Genesys Works

Genesys Works

Increase access to meaningful, early career opportunities for youth

Lesson Learned:

Meaningful early career experiences can set students up for long-term success.

Meaningful early work experience and post-secondary education are strong predictors of a young person’s future success, but youth from low-income households are less likely than their affluent peers to have these experiences.[1, 2] Internships for high school students are often unpaid, which puts them out of reach to students who need paid work.[3]

Genesys Works provides training, coaching, and meaningful paid work for high school seniors in underserved communities.

“When I started to notice the difference was when I was back in school. I was back in high school, and I wasn’t the same guy. I wasn’t a normal average student. I stood out from the crowd. I was that kid who was extremely motivated. That person who knew what he wanted and extremely confident. That’s when I realized this program really changed my life.”

— Luis, a Genesys Works student

A group of students in suits stand smiling

What it does

Started in Houston in 2002 and operating in seven cities in the U.S., Genesys Works places high school seniors in paid, year-long internships at partner companies. The organization works with schools in under-served communities that appoint a “school champion” to identify students who would benefit. School champions may be teachers, counselors, or administrative support staff. Students then demonstrate interest and aptitude with a written application, interviews, and a recommendation from their school counselor.

Before the internship, students complete an 8-week intensive program to build skills in office communication, technology, and interviewing for jobs. Worksite supervisors also receive guidance on how to best support and mentor their interns.

During the fall of students’ senior year, Genesys Works matches participants with a partner company such as Accenture, Target, 3M, Best Buy, and JPMorgan Chase.

Throughout the internship, students attend high school in the morning and work at their internship in the afternoon, completing work that contributes directly to the success of their host company. Working a total of 15-20 hours a week, students earn at least $11,000 a year from their internships. They attend regular sessions with Genesys Works to learn about financial aid, college applications, and career paths, and receive one-on-one counseling each month from Genesys Works program coordinators.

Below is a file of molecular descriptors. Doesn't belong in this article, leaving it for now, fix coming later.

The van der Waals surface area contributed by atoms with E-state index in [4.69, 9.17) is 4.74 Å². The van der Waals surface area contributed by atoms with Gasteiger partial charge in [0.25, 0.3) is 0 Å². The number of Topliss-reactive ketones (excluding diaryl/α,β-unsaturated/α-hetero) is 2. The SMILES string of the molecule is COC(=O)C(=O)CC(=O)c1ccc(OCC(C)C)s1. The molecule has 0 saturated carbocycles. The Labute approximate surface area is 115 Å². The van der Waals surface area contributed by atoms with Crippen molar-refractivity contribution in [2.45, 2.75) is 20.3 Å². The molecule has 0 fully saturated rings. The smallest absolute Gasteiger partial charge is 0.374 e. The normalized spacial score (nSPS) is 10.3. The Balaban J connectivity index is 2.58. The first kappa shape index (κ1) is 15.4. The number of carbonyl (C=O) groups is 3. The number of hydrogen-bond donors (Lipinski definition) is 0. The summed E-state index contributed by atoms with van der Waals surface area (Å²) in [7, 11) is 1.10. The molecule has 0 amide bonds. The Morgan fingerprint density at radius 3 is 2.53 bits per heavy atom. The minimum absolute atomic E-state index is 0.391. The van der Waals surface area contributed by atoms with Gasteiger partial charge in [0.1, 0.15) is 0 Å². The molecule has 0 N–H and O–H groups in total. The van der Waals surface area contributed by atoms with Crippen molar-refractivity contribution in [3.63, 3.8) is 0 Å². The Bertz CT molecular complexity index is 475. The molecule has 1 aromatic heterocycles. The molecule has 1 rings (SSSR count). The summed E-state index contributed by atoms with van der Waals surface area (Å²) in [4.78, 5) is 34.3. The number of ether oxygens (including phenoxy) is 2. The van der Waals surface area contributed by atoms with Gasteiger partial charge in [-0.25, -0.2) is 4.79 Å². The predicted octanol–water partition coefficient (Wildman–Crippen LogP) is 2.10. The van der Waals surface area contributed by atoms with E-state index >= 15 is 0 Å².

After the internship and for six years post high school graduation, Genesys Works provides alumni with personal and academic support and technical assistance to secure financial aid.

Genesys Works has served over 11,000 students, 93% of whom are people of color and 58% of whom would be the first in their family to attend college.

How effective it is

93% of Genesys Works students from the class of 2022 enrolled in college, nearly double the percentage (49%) of low-income students who enroll in college nationally. Historically, 54% of Genesys Works participants complete their four-year degree within six years, compared to 18.5% of their peers.

The median earnings of alumni seven years out of the program is $60,000. An external study of Genesys Works’ Texas site found that each employed graduate from Genesys Works generated on average nearly 54% more for the Texas economy than other workers in the state, largely because program graduates found employment in high-paying sectors.[4]

99% of alumni felt their high school internship was valuable, and 77% felt that their Genesys Works experience helped them to get their current job. 50% said they might not have enrolled in college without Genesys Works.

How philanthropy helps

Genesys Works earns 66% of its funding through internship fees from its corporate partners, with the rest funded by philanthropic sources. Philanthropic funding directly supports the organization’s expansion to new sites and outreach to more students. Learn more at

More ways to help

Leading Men Fellowship provides young men of color between the ages of 18 and 24 years old with meaningful early career experiences in pre-kindergarten education.  

For more on supporting student success, see our Pathways to Student Success guidance. 

For guidance on how to connect young people with schools and employment, see CHIP’s Reconnected: Opportunity Youth Toolkit.  


[1] McFarland, J., Hussar, B., Wang, X., Zhang, J., Wang, K., Rathbun, A., & Barmer, A. (2018, May 23). The Condition of Education 2018. National Center for Education Statistics; National Center for Education Statistics.

[2] Simons, L., Fehr, L., Blank, N., Connell, H., Georganas, D., Fernandez, D., & Peterson, V. (2012). Lessons Learned from Experiential Learning: What Do Students Learn from a Practicum/Internship? International Journal of Teaching and Learning in Higher Education, 24(3), 325–334.

[3] Edwards, K. A., Hertel-Fernandez, A., & Cauthen, N. K. (2010). Paving the Way Through Paid Internships: A Proposal to Expand Educational and Economic Opportunities for Low-Income College Students [Report]. Demos.

[4] Yeo, B. (2017). The Economic Impact of Genesys Works in Texas. DePaul University.